Becoming Who I Was
Ambitious in scope and overflowing with good intentions, the documentary Becoming Who I Was requires a significant leap of faith to go along with its subjects', uh, faith.
Shot over the course of nearly a decade in Ladakh, India, the film follows child monk Padma Angdu, an apparent Rinpoche aka reincarnation of a great lama, a status based solely on reminiscences he made as a small child about a previous life lived in Kham, Tibet, and supported by other Buddhists, namely his godfather Urgain Rigzin.
The topic is a hefty one for South Korean directors Chang-Yong Moon and Jin Jeon to cover, and though they touch on details surrounding religious and village politics and other obstacles that hamper Padma's return to his Tibetan monastery, their observational style fails to develop these components beyond a base level.
All but unaddressed is the balance of this old soul within a vessel that very much expresses the emotions of a frightened little boy, and how viewers outside of the Buddhist faith are to reconcile these conflicting parts.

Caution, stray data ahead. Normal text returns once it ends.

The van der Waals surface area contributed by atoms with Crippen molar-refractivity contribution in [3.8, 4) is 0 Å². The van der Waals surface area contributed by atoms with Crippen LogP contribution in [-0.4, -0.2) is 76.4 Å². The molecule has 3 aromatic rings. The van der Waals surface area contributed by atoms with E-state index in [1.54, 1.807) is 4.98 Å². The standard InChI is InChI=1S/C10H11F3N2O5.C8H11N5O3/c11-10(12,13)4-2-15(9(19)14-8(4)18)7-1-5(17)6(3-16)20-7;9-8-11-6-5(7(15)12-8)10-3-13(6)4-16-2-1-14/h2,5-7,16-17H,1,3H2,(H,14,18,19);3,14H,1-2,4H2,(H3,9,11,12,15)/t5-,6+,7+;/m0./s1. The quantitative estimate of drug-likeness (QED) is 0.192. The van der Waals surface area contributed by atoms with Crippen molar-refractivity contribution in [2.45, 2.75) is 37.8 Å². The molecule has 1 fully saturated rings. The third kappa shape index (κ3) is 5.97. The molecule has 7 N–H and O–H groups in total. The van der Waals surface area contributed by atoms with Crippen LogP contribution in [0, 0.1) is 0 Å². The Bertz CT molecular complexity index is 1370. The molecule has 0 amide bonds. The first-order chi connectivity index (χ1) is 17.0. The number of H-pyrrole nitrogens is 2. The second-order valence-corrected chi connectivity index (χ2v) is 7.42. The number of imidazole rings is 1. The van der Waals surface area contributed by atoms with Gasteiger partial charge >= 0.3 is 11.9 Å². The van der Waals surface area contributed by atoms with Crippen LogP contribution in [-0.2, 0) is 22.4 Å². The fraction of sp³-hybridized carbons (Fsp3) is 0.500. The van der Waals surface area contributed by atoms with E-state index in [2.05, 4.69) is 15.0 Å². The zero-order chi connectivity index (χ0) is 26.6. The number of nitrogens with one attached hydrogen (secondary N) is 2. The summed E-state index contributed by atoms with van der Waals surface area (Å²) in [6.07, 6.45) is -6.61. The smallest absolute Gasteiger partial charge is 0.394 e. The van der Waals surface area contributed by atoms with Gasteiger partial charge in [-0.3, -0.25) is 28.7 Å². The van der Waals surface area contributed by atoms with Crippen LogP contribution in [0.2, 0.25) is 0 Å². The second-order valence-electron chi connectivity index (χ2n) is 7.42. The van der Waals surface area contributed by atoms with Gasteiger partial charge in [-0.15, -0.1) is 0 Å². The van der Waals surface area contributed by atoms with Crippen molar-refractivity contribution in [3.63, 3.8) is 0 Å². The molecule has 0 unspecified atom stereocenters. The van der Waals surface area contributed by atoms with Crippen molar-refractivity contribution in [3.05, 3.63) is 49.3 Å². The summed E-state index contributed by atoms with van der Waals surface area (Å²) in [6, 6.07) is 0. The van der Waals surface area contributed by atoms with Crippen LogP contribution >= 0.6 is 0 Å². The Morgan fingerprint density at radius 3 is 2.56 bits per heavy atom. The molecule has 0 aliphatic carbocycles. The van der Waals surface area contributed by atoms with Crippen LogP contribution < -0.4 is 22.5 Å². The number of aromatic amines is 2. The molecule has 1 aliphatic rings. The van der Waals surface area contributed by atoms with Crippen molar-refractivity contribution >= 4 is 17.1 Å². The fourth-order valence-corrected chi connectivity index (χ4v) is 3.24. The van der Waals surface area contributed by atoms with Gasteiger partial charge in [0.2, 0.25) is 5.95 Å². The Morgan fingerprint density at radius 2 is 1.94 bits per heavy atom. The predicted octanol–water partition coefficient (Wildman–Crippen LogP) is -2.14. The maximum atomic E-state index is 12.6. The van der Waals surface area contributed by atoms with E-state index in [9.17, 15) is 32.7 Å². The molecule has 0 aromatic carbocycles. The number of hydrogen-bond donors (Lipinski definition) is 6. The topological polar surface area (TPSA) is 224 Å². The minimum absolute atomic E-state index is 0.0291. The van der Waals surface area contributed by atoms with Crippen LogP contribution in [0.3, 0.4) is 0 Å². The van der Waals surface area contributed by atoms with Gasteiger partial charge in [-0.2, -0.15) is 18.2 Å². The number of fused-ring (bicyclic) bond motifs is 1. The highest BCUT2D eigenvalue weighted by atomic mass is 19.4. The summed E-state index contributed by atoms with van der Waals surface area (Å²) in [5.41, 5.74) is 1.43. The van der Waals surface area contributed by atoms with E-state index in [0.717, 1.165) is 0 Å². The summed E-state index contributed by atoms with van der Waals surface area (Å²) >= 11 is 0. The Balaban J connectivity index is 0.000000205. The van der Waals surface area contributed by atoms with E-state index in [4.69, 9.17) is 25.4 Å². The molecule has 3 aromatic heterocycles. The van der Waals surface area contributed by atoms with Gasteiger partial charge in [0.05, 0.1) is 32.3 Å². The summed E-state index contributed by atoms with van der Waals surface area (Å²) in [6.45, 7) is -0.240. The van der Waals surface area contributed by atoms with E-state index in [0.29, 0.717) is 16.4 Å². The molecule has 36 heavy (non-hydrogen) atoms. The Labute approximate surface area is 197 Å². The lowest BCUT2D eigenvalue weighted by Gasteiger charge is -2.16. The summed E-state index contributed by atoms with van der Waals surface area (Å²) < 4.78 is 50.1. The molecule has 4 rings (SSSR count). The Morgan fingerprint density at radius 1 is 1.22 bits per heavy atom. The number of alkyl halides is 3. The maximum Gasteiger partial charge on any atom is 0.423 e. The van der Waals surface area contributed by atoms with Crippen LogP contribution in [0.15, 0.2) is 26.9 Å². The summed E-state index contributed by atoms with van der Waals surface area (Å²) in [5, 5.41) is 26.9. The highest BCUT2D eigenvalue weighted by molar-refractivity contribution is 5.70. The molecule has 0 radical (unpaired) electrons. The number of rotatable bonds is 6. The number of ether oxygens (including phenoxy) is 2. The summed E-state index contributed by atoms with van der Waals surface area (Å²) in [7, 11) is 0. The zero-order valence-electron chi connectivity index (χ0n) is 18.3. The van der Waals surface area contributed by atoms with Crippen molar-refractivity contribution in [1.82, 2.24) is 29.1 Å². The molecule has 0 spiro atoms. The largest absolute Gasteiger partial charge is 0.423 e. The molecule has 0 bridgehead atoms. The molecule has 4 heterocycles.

As the Rinpoche and his guardian remain steadfast in their beliefs and embark upon a long journey, Padma's sweet nature and the admirable devotion of Urgain help keep spirits as high as possible in fairly dire circumstances. The stunning sights of raw Asian landscapes offer their own cinematic perks, but these measures of goodwill only extend so far and can’t quite compensate for the film’s spotty storytelling.
Grade: C-plus. Not rated, but suitable for most audiences. Now playing at Grail Moviehouse
(Photo: Cargo Releasing)